Advances in Health Sciences Education

, Volume 18, Issue 5, pp 945-961

First online:

Multiple choice questions can be designed or revised to challenge learners’ critical thinking

  • Rochelle E. TractenbergAffiliated withCollaborative for Research on Outcomes and -Metrics and Departments of Neurology, Biostatistics, Bioinformatics & Biomathematics, and Psychiatry, Georgetown University Medical CenterDepartment of Biostatistics, Bioinformatics and Biomathematics, Georgetown University Medical CenterDepartment of Psychiatry, Georgetown University Medical Center Email author 
  • , Matthew M. GushtaAffiliated withWireless Generation
  • , Susan E. MulroneyAffiliated withDepartment of Pharmacology & Physiology, Georgetown University Medical Center
  • , Peggy A. WeissingerAffiliated withSchool of Medicine, Georgetown University

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Multiple choice (MC) questions from a graduate physiology course were evaluated by cognitive-psychology (but not physiology) experts, and analyzed statistically, in order to test the independence of content expertise and cognitive complexity ratings of MC items. Integration of higher order thinking into MC exams is important, but widely known to be challenging—perhaps especially when content experts must think like novices. Expertise in the domain (content) may actually impede the creation of higher-complexity items. Three cognitive psychology experts independently rated cognitive complexity for 252 multiple-choice physiology items using a six-level cognitive complexity matrix that was synthesized from the literature. Rasch modeling estimated item difficulties. The complexity ratings and difficulty estimates were then analyzed together to determine the relative contributions (and independence) of complexity and difficulty to the likelihood of correct answers on each item. Cognitive complexity was found to be statistically independent of difficulty estimates for 88 % of items. Using the complexity matrix, modifications were identified to increase some item complexities by one level, without affecting the item’s difficulty. Cognitive complexity can effectively be rated by non-content experts. The six-level complexity matrix, if applied by faculty peer groups trained in cognitive complexity and without domain-specific expertise, could lead to improvements in the complexity targeted with item writing and revision. Targeting higher order thinking with MC questions can be achieved without changing item difficulties or other test characteristics, but this may be less likely if the content expert is left to assess items within their domain of expertise.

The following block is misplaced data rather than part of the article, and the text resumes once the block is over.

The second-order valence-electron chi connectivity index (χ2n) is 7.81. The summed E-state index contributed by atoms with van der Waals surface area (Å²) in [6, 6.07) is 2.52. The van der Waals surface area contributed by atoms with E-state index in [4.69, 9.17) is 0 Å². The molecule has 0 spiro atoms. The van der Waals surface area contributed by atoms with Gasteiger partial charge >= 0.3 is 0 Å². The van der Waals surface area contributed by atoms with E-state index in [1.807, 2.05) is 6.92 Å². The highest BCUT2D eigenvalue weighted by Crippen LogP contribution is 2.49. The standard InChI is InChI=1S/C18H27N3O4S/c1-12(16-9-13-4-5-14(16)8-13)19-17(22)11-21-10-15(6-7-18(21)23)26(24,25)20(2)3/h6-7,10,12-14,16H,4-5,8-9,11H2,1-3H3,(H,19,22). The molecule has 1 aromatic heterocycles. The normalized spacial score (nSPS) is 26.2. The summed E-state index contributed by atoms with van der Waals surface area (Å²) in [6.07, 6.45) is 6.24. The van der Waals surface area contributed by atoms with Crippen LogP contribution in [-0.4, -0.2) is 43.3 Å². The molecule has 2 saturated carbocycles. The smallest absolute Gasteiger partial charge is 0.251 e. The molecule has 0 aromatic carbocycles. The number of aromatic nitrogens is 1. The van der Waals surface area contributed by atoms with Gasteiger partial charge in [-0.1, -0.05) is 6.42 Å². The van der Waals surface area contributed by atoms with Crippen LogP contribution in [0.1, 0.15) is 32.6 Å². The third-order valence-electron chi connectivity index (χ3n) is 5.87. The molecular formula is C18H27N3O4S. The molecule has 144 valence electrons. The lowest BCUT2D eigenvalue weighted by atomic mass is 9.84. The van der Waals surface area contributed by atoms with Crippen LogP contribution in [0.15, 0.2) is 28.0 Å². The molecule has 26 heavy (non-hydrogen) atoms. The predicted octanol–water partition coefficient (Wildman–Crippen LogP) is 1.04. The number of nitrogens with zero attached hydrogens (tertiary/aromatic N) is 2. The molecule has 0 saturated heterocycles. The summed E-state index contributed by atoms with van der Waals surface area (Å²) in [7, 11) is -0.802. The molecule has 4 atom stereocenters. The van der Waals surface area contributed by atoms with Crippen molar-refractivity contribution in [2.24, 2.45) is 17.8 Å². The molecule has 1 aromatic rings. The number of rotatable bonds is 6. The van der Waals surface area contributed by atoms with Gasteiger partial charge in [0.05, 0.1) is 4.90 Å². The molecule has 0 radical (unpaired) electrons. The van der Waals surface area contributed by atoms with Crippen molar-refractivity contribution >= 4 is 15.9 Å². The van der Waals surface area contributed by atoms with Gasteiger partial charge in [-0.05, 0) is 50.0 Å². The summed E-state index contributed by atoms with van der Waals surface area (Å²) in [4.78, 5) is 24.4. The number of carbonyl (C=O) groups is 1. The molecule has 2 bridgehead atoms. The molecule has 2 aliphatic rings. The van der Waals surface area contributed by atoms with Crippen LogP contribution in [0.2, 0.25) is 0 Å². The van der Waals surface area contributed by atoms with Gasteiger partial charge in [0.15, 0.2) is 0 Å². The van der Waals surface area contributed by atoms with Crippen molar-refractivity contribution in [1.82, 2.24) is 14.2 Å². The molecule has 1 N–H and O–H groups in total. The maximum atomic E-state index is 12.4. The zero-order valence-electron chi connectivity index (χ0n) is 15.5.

Cognitive complexity Higher order thinking Multiple-choice test items Assessment